Husband Writes of Battle to Get Pregnant With Humor, Honesty
'I have not felt the vertigo of infinity like when we were told our baby was dead'
By Elizabeth Armstrong Moore,  Newser Staff
Posted May 27, 2016 6:40 AM CDT
Leah and Dan Majesky are expecting a baby girl.   (Dan Majesky)

(Newser) – After trying to get pregnant for three years and suffering a miscarriage in the process, a Cincinnati couple have decided to go public with their story of joy and heartbreak and joy again as they announce not just their pregnancy but the many ups and downs of their path to it. In a lengthy Facebook post, Daniel Majesky, who is 37 and one year older than his wife of three years, Leah, even manages to inject a bit of humor—and not just when describing the misguided presence of wicker furniture in a room meant for masturbating fathers-to-be. To wit, when talking about the hormones Leah had to take: "My job was to try and not say anything dumb, because she also needed to be calm. I tried to avoid triggering phrases like 'Hey,' or 'Good morning,' or 'I love you,' but I kept f---ing up, and opening my mouth, or allowing Leah to see TV programs, or commercials, to read books, and interact with the world in any way."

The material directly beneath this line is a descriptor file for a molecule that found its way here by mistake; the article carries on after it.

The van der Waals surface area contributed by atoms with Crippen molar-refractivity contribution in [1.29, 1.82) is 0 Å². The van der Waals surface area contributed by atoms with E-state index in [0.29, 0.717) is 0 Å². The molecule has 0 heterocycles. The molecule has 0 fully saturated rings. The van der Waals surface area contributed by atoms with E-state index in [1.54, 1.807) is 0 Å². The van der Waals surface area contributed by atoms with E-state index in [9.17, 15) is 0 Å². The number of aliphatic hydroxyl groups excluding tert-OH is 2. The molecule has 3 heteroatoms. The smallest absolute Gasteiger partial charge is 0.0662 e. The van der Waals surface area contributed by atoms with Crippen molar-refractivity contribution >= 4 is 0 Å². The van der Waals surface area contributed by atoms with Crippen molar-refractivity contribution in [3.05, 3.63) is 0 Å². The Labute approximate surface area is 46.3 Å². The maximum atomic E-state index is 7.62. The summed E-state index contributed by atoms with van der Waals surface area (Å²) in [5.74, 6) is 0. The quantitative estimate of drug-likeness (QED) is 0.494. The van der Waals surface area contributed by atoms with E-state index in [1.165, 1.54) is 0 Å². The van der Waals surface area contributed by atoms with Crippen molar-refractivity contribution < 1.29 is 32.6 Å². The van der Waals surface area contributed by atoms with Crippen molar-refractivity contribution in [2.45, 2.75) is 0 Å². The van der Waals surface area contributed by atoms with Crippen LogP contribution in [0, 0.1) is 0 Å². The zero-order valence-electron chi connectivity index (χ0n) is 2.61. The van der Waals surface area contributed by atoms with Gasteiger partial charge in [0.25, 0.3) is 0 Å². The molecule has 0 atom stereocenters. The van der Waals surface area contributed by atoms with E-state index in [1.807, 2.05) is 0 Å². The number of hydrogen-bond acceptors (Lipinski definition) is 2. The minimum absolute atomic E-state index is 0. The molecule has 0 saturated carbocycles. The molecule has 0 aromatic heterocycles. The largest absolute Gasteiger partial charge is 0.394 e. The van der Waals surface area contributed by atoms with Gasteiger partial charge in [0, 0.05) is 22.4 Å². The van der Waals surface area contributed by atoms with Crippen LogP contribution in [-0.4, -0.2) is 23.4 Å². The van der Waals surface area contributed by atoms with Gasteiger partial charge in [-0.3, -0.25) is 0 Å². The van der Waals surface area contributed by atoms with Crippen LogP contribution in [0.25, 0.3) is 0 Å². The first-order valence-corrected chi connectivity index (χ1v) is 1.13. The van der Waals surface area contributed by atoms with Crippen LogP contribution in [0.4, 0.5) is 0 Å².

Majesky, who describes himself on Twitter as a "nominal reverend," also writes about the crushing loss he felt when they were informed just weeks into their first pregnancy that there was no heartbeat: "I’ve felt time stop before. ... I have not felt the vertigo of infinity like when we were told our baby was dead. ... I don’t think it was until around the New Year that I went a day without crying about it." Majesky tells ABC News that people in his position feel "isolated" and "alone," but that "it's hurting people to hold it in." The couple is now expecting a daughter in November, and Majesky says he'll be holding his breath for 26ish weeks. As for why he wrote the 3,336-word pregnancy announcement that he did, Majesky tells Today "that [miscarried] baby left a permanent mark on us, and it didn't seem fair that it would get hidden away." (Scientists find a cause of repeat miscarriages.)